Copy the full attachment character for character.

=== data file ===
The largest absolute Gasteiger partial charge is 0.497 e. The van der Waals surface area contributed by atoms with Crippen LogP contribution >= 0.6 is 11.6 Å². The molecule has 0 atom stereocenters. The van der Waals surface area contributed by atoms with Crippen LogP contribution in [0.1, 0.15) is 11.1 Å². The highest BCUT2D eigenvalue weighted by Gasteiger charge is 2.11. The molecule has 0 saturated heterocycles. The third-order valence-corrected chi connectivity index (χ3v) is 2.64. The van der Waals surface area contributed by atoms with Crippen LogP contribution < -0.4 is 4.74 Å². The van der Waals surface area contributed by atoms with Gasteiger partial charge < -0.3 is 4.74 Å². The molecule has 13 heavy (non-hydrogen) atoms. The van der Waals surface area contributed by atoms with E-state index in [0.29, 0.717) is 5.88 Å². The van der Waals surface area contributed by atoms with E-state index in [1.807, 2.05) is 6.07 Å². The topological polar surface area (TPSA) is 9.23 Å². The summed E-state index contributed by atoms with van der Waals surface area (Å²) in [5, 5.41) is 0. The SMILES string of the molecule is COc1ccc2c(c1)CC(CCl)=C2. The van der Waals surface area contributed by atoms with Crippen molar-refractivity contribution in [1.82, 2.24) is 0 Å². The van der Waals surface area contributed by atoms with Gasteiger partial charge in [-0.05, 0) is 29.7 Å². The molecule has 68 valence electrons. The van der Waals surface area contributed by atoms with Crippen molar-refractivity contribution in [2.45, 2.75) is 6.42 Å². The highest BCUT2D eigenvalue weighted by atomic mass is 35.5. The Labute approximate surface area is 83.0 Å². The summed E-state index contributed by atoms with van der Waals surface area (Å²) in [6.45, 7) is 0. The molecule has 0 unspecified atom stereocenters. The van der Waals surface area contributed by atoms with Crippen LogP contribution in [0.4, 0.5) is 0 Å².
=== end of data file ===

The largest absolute Gasteiger partial charge is 0.497 e. The van der Waals surface area contributed by atoms with Crippen LogP contribution >= 0.6 is 11.6 Å². The molecule has 0 atom stereocenters. The van der Waals surface area contributed by atoms with Crippen LogP contribution in [0.1, 0.15) is 11.1 Å². The highest BCUT2D eigenvalue weighted by Gasteiger charge is 2.11. The molecule has 0 saturated heterocycles. The third-order valence-corrected chi connectivity index (χ3v) is 2.64. The van der Waals surface area contributed by atoms with Crippen LogP contribution < -0.4 is 4.74 Å². The van der Waals surface area contributed by atoms with Gasteiger partial charge < -0.3 is 4.74 Å². The molecule has 13 heavy (non-hydrogen) atoms. The van der Waals surface area contributed by atoms with E-state index in [0.29, 0.717) is 5.88 Å². The van der Waals surface area contributed by atoms with E-state index in [1.807, 2.05) is 6.07 Å². The topological polar surface area (TPSA) is 9.23 Å². The summed E-state index contributed by atoms with van der Waals surface area (Å²) in [5, 5.41) is 0. The SMILES string of the molecule is COc1ccc2c(c1)CC(CCl)=C2. The van der Waals surface area contributed by atoms with Crippen molar-refractivity contribution in [1.82, 2.24) is 0 Å². The van der Waals surface area contributed by atoms with Gasteiger partial charge in [-0.05, 0) is 29.7 Å². The molecule has 68 valence electrons. The van der Waals surface area contributed by atoms with Crippen molar-refractivity contribution in [2.45, 2.75) is 6.42 Å². The highest BCUT2D eigenvalue weighted by atomic mass is 35.5. The Labute approximate surface area is 83.0 Å². The summed E-state index contributed by atoms with van der Waals surface area (Å²) in [6.45, 7) is 0. The molecule has 0 unspecified atom stereocenters. The van der Waals surface area contributed by atoms with Crippen LogP contribution in [0.4, 0.5) is 0 Å².